I thought I was a prophet

After my schizophrenic break, I couldn't even trust my own mind -- and it would be a long road back from the abyss

Published August 2, 2013 10:45PM (EDT)

A photo of the author.
A photo of the author.

On the day I realized I was a prophet, I left my home in Colorado and began to hitch-hike to the U.N. I needed to save the world from its various evils. And I needed to go -- now.

I spent the next several days wandering around the northeast, trying to decipher messages. I found codes in places where codes didn’t exist. I finally found my way back home, thanks to a quiet and generous woman who lived somewhere in rural Massachusetts, and when I got back, I explained to my parents that I was on a mission and this was God’s will. I’m sure there was some stuff about aliens and conspiracies in there, too.

And so, a week after my adventure began, I woke up in the psych ward of Boulder Community Hospital, and I spent the next seven days condemned to a hospital bed with waterproof sheets in a ward with eight other people who either didn’t talk or rambled so incoherently that it was impossible to understand them.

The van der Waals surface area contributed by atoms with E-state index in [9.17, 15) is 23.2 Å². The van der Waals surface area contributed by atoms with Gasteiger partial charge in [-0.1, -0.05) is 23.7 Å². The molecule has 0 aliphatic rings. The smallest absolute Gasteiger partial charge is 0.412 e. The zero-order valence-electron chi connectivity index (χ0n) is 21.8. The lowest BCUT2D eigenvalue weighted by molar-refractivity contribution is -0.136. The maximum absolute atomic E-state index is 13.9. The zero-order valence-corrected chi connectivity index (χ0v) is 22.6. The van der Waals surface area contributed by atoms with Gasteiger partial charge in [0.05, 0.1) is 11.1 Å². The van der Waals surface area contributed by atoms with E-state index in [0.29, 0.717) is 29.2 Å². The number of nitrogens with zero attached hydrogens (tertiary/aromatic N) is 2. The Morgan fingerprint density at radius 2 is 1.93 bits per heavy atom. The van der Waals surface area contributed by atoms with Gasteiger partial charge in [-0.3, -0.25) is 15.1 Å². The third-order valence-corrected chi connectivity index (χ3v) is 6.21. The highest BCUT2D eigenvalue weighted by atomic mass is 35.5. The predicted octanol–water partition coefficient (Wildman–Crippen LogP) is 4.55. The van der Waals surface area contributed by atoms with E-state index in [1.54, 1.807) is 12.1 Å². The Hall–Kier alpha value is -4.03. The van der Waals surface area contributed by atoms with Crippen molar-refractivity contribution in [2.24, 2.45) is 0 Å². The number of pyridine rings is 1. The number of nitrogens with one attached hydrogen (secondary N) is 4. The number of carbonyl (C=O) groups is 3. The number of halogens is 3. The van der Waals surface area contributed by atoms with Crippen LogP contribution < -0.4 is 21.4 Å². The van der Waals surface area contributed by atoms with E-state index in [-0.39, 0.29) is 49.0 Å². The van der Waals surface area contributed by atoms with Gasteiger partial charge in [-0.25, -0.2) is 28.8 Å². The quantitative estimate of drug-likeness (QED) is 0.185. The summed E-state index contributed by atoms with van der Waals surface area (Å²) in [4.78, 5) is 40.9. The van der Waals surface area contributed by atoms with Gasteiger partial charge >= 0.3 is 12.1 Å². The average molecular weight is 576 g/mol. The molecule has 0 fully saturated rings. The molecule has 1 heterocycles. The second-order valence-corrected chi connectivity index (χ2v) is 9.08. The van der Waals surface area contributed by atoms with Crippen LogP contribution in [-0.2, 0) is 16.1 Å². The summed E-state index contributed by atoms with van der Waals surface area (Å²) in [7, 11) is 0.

My parents came every day at 2 o’clock, when visiting hours began, and they brought me pillows and a down comforter and my favorite hoodie. Anything to make me more comfortable. Still, their visits were marred by hour-long screaming and crying matches in which I accused them of throwing me in a mental hospital to rot. Why was it so hard for them to understand? I was a prophet, and this was my magnum opus.

My parents didn’t know what had happened to their son. For that matter, I didn’t know what had happened to me either. And all of us wondered: Would I ever make it back?